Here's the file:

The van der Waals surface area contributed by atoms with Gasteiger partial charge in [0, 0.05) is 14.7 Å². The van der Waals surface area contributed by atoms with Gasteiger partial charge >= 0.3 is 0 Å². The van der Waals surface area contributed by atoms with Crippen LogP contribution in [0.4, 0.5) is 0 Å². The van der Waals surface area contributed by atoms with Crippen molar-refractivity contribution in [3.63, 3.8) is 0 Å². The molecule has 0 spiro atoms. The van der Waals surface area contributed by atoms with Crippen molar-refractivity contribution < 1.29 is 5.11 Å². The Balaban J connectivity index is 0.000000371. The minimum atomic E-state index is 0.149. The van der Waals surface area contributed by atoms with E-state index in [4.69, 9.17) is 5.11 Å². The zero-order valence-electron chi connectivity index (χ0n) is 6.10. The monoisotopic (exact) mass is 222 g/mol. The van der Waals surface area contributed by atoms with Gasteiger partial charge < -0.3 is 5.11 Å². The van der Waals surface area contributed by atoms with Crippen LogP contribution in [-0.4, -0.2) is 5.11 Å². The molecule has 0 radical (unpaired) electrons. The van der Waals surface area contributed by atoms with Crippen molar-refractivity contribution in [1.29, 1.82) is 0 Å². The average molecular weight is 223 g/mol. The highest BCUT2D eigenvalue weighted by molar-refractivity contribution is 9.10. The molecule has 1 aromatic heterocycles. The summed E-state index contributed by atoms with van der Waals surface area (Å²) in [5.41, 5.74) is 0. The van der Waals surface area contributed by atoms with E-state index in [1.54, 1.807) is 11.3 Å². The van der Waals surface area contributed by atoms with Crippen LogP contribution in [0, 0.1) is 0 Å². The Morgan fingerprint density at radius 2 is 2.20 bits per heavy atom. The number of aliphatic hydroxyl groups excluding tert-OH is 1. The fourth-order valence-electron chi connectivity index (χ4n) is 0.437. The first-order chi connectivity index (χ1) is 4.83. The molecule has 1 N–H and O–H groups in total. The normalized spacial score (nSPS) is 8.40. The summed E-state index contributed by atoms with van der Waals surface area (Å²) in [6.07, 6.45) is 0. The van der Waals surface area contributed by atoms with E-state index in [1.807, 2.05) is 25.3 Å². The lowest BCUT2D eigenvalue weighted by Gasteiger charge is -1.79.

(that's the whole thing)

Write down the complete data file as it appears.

The van der Waals surface area contributed by atoms with Gasteiger partial charge in [0, 0.05) is 14.7 Å². The van der Waals surface area contributed by atoms with Gasteiger partial charge >= 0.3 is 0 Å². The van der Waals surface area contributed by atoms with Crippen LogP contribution in [0.4, 0.5) is 0 Å². The van der Waals surface area contributed by atoms with Crippen molar-refractivity contribution in [3.63, 3.8) is 0 Å². The molecule has 0 spiro atoms. The van der Waals surface area contributed by atoms with Crippen molar-refractivity contribution < 1.29 is 5.11 Å². The Balaban J connectivity index is 0.000000371. The minimum atomic E-state index is 0.149. The van der Waals surface area contributed by atoms with E-state index in [4.69, 9.17) is 5.11 Å². The zero-order valence-electron chi connectivity index (χ0n) is 6.10. The monoisotopic (exact) mass is 222 g/mol. The van der Waals surface area contributed by atoms with Gasteiger partial charge < -0.3 is 5.11 Å². The van der Waals surface area contributed by atoms with Crippen LogP contribution in [-0.4, -0.2) is 5.11 Å². The molecule has 0 radical (unpaired) electrons. The van der Waals surface area contributed by atoms with Crippen molar-refractivity contribution in [1.29, 1.82) is 0 Å². The average molecular weight is 223 g/mol. The highest BCUT2D eigenvalue weighted by molar-refractivity contribution is 9.10. The molecule has 1 aromatic heterocycles. The summed E-state index contributed by atoms with van der Waals surface area (Å²) in [5.41, 5.74) is 0. The van der Waals surface area contributed by atoms with E-state index in [1.54, 1.807) is 11.3 Å². The van der Waals surface area contributed by atoms with Crippen LogP contribution in [0, 0.1) is 0 Å². The Morgan fingerprint density at radius 2 is 2.20 bits per heavy atom. The number of aliphatic hydroxyl groups excluding tert-OH is 1. The fourth-order valence-electron chi connectivity index (χ4n) is 0.437. The first-order chi connectivity index (χ1) is 4.83. The molecule has 1 N–H and O–H groups in total. The normalized spacial score (nSPS) is 8.40. The summed E-state index contributed by atoms with van der Waals surface area (Å²) in [6.07, 6.45) is 0. The van der Waals surface area contributed by atoms with E-state index in [1.807, 2.05) is 25.3 Å². The lowest BCUT2D eigenvalue weighted by Gasteiger charge is -1.79.